CDC Eviction Moratorium
The US Supreme Court ended the CDC Eviction Moratorium on Thursday 8/26/21.
This ruling leaves thousands of Florida Tenants at imminent risk of eviction.
The court added that “If a federally imposed eviction moratorium is to continue, Congress must specifically authorize it.”
What This Means For Tenants:
If a landlord gets a final judgment, the clerk will issue a writ of possession and deliver it to the Sheriff who will serve it on the tenant by posting it on the door. Once the tenant is notified, the Sheriff can forcibly remove the tenant after 24 hours.
Step 1: Tenants should apply for Emergency Rental Assistance (ERA) ASAP. Keep in mind that ERA applications are being approved at a very slow pace and Florida Programs have spent 12% of allocated funds. This is mostly due to Programs refusal to reduce unnecessary overburdensome documentation requirements, pay prospective rent to tenants with an ongoing need, and distribute assistance directly to tenants where landlords are not responsive or uncooperative. Learn more about Emergency Rental Assistance (ERA).
Step 2: Tenants should try to work with their landlords and encourage them to participate in ERA before an eviction is filed
Step 3: If there’s a pending eviction, the tenant should notify the court that they have applied for ERA, including the application number, whether the landlord agreed to participate and the status of the application.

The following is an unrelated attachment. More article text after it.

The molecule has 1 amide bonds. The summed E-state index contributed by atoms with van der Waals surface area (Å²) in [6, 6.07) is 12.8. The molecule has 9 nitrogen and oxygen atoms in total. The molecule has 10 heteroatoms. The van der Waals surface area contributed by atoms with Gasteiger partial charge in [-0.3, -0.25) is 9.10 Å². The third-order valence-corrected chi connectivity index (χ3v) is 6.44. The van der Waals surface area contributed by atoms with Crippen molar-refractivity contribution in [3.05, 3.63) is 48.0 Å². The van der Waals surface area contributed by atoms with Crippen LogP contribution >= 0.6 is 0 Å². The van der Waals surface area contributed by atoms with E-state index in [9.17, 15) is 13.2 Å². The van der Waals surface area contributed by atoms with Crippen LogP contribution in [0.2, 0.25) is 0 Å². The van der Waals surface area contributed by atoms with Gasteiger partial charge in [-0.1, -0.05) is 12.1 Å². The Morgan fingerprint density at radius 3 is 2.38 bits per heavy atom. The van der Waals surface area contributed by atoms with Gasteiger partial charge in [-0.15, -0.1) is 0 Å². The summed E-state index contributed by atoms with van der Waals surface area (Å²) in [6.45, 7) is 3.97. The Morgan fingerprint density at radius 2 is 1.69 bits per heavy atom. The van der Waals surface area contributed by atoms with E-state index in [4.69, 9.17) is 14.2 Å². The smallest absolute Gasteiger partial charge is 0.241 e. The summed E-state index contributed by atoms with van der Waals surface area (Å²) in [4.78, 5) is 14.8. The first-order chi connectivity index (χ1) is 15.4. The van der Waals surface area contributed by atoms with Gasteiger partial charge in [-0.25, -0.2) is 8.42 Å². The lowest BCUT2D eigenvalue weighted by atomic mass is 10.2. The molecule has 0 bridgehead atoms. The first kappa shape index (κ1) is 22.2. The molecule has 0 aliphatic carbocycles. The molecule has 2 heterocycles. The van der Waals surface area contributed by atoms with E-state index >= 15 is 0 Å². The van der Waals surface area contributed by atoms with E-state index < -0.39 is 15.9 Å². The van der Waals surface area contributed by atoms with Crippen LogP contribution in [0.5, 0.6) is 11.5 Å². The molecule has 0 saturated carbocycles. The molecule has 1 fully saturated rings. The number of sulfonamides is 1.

**IF A WRIT OF POSSESSION IS SERVED, THE TENANT MUST MAKE ARRANGMENTS TO MOVE OUT IMMEDIATELY (24 HOURS) AS AN EMERGENCY MOTION TO STAY IS HIGHLY UNLIKELY TO PREVAIL.
IF THE TENANT BELIVES THEY HAVE A VALID DEFENSE, THEY MUST FILE AN EMERGENCY MOTION TO STAY BUT CONTINUE TO MAKE ARRANGEMENTS TO MOVE OUT IN THE LIKELY EVENT THE MOTION IS NOT GRANTED
*Defense that may prevail: The landlord accepted payment or agreed to participate in ERA AFTER the final judgment.
Regardless of the status of an eviction or an ERA applications, tenants should talk to an attorney to understand their rights and what to expect moving forward.
People residing or facing a legal issue in Central Florida (Brevard, Citrus, Flagler, Hernando, Lake, Marion, Orange, Osceola, Putnam, Seminole, Sumter, and Volusia) can request and qualify for legal assistance at no cost by calling 1-800-405-1417 or submitting an online application on our website.
Orange County tenants facing eviction can also call 1-800-533-0091 or by completing the following online form. CLSMF Staff will qualify you for legal services or referral to our partner the Legal Aid Society of the Orange County Bar Association.